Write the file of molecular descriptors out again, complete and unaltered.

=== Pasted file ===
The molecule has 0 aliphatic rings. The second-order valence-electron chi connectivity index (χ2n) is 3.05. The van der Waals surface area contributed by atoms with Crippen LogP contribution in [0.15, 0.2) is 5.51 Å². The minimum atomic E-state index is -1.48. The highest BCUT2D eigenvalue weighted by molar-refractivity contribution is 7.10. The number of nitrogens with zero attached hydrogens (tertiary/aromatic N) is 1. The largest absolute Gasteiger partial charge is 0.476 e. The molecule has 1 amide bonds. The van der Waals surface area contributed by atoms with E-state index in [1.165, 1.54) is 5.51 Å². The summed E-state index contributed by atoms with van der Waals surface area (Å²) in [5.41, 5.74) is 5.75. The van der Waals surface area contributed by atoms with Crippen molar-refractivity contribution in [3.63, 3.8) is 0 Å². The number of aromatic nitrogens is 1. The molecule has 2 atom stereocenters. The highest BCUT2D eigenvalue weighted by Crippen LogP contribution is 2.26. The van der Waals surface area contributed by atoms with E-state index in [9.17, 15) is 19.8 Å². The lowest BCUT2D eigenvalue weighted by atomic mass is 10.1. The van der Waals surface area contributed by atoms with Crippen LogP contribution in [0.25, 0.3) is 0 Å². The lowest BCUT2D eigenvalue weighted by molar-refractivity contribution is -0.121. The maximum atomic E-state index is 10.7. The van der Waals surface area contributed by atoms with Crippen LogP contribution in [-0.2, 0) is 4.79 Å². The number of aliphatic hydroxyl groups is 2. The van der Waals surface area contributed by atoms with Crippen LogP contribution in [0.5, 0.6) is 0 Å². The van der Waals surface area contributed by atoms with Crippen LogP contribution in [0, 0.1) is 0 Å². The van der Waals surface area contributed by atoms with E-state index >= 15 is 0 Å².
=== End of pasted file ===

The molecule has 0 aliphatic rings. The second-order valence-electron chi connectivity index (χ2n) is 3.05. The van der Waals surface area contributed by atoms with Crippen LogP contribution in [0.15, 0.2) is 5.51 Å². The minimum atomic E-state index is -1.48. The highest BCUT2D eigenvalue weighted by molar-refractivity contribution is 7.10. The number of nitrogens with zero attached hydrogens (tertiary/aromatic N) is 1. The largest absolute Gasteiger partial charge is 0.476 e. The molecule has 1 amide bonds. The van der Waals surface area contributed by atoms with E-state index in [1.165, 1.54) is 5.51 Å². The summed E-state index contributed by atoms with van der Waals surface area (Å²) in [5.41, 5.74) is 5.75. The van der Waals surface area contributed by atoms with Crippen molar-refractivity contribution in [3.63, 3.8) is 0 Å². The number of aromatic nitrogens is 1. The molecule has 2 atom stereocenters. The highest BCUT2D eigenvalue weighted by Crippen LogP contribution is 2.26. The van der Waals surface area contributed by atoms with E-state index in [9.17, 15) is 19.8 Å². The lowest BCUT2D eigenvalue weighted by atomic mass is 10.1. The van der Waals surface area contributed by atoms with Crippen LogP contribution in [0.25, 0.3) is 0 Å². The lowest BCUT2D eigenvalue weighted by molar-refractivity contribution is -0.121. The maximum atomic E-state index is 10.7. The van der Waals surface area contributed by atoms with Crippen LogP contribution in [-0.2, 0) is 4.79 Å². The number of aliphatic hydroxyl groups is 2. The van der Waals surface area contributed by atoms with Crippen LogP contribution in [0.5, 0.6) is 0 Å². The van der Waals surface area contributed by atoms with Crippen LogP contribution in [0, 0.1) is 0 Å². The van der Waals surface area contributed by atoms with E-state index >= 15 is 0 Å².